In the week before southeastern Texas was incapacitated by Hurricane Harvey, one of the most prominent forging operations in the region faced a different sort of outage. A contract expiration on August 21 sent 271 members of the International Association of Machinists and Aerospace Workers on strike against Wyman-Gordon in Houston, according to local reports. As reported by the union, the strike action was preceded by several weeks of negotiation toward a new contract.
Wyman-Gordon, a business unit of Precision Castparts Corp., has not commented on the contract or the labor situation.
The Houston operation produces closed-die forgings for aerospace and energy markets. It includes a 12,000-ton horizontal extrusion press; 20,000-ton closed-die press; 29,000-ton closed-die press; and 35,000-ton vertical extrusion press.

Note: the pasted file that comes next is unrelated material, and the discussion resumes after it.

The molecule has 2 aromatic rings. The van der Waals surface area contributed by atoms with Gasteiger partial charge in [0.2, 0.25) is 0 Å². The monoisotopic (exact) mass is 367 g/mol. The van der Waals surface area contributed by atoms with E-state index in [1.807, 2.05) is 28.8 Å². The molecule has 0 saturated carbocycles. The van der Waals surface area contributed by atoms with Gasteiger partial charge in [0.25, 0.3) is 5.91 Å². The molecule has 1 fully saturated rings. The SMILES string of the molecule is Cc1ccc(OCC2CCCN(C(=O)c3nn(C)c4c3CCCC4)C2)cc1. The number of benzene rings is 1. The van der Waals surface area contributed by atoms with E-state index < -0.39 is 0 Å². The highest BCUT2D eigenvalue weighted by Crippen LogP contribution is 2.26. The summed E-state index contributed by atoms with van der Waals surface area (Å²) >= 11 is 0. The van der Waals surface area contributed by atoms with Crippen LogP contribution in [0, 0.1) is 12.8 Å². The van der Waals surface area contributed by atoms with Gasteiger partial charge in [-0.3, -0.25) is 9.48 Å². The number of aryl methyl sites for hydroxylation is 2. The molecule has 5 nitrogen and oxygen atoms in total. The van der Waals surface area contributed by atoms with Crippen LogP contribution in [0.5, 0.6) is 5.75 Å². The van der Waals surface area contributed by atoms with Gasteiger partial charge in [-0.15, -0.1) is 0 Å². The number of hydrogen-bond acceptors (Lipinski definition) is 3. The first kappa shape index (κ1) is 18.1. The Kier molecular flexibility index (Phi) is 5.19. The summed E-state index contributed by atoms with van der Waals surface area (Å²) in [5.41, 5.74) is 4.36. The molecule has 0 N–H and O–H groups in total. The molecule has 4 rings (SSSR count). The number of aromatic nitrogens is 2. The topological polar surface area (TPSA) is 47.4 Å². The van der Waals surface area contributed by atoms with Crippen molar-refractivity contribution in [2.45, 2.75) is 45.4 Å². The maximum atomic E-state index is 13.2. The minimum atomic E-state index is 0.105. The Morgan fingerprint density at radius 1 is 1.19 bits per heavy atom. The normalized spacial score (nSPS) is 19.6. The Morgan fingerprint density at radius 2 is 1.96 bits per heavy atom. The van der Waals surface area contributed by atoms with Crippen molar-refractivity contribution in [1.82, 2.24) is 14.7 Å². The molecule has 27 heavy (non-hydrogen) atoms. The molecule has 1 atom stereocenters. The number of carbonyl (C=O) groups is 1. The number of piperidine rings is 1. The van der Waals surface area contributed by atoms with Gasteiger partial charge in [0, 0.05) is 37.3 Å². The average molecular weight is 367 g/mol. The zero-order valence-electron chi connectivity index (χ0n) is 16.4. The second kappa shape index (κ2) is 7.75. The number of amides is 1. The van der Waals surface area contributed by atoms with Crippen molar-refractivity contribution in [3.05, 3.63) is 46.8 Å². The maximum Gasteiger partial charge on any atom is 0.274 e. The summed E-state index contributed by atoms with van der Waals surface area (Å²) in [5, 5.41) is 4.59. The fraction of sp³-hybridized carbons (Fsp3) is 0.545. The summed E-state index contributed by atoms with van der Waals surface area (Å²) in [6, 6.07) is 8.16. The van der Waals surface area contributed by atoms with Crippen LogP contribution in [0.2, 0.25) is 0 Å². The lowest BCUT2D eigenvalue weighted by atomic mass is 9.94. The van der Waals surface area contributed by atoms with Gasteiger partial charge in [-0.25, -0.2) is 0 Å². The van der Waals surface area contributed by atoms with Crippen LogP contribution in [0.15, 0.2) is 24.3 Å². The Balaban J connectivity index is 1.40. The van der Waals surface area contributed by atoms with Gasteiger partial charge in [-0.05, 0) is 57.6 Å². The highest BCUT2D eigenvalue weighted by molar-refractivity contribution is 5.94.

The expansive operation also offers product design services, tool and die machining, heat treating, and destructive and non-destructive product testing and inspection.
A local report claimed the company proposed a contract that would reduce compensation for short- and long-term disability by 10%, limit employees’ short-term disability eligibility to six months, and long-term disability to 18 months. The previous contract allowed workers to remain on long-term disability until age 65.
According to the same report, the company also is seeking shorter work breaks. Further, the proposed contract would reduce entry-level employee pay and freeze all wage increases for three years.
“Cuts in long- and short-term disability options, a wage system for new hires that prevents future earnings, unsafe working conditions, and stagnating wages – all of this is unacceptable to a workforce who has spent an average of 15 to 20 years at this company,” according to a statement by IAMAW Southern general vice president Mark A. Blondin.